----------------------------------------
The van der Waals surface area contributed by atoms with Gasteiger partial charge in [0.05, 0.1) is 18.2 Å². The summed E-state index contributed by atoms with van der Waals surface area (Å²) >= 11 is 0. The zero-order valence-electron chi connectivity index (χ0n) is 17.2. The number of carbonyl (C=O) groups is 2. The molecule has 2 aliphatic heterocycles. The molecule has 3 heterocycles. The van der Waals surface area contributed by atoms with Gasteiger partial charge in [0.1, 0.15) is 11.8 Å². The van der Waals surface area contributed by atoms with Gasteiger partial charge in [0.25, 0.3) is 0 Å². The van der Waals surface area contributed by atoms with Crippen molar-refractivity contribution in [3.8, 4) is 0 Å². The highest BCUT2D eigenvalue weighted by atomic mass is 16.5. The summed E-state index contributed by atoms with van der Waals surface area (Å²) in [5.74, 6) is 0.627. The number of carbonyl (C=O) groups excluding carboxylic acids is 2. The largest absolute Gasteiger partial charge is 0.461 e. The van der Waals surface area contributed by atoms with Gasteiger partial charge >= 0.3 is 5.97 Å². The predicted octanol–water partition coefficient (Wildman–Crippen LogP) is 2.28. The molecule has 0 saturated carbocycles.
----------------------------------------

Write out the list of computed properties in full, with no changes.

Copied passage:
The van der Waals surface area contributed by atoms with Gasteiger partial charge in [0.05, 0.1) is 18.2 Å². The summed E-state index contributed by atoms with van der Waals surface area (Å²) >= 11 is 0. The zero-order valence-electron chi connectivity index (χ0n) is 17.2. The number of carbonyl (C=O) groups is 2. The molecule has 2 aliphatic heterocycles. The molecule has 3 heterocycles. The van der Waals surface area contributed by atoms with Gasteiger partial charge in [0.1, 0.15) is 11.8 Å². The van der Waals surface area contributed by atoms with Gasteiger partial charge in [0.25, 0.3) is 0 Å². The van der Waals surface area contributed by atoms with Crippen molar-refractivity contribution in [3.8, 4) is 0 Å². The highest BCUT2D eigenvalue weighted by atomic mass is 16.5. The summed E-state index contributed by atoms with van der Waals surface area (Å²) in [5.74, 6) is 0.627. The number of carbonyl (C=O) groups excluding carboxylic acids is 2. The largest absolute Gasteiger partial charge is 0.461 e. The van der Waals surface area contributed by atoms with Gasteiger partial charge >= 0.3 is 5.97 Å². The predicted octanol–water partition coefficient (Wildman–Crippen LogP) is 2.28. The molecule has 0 saturated carbocycles.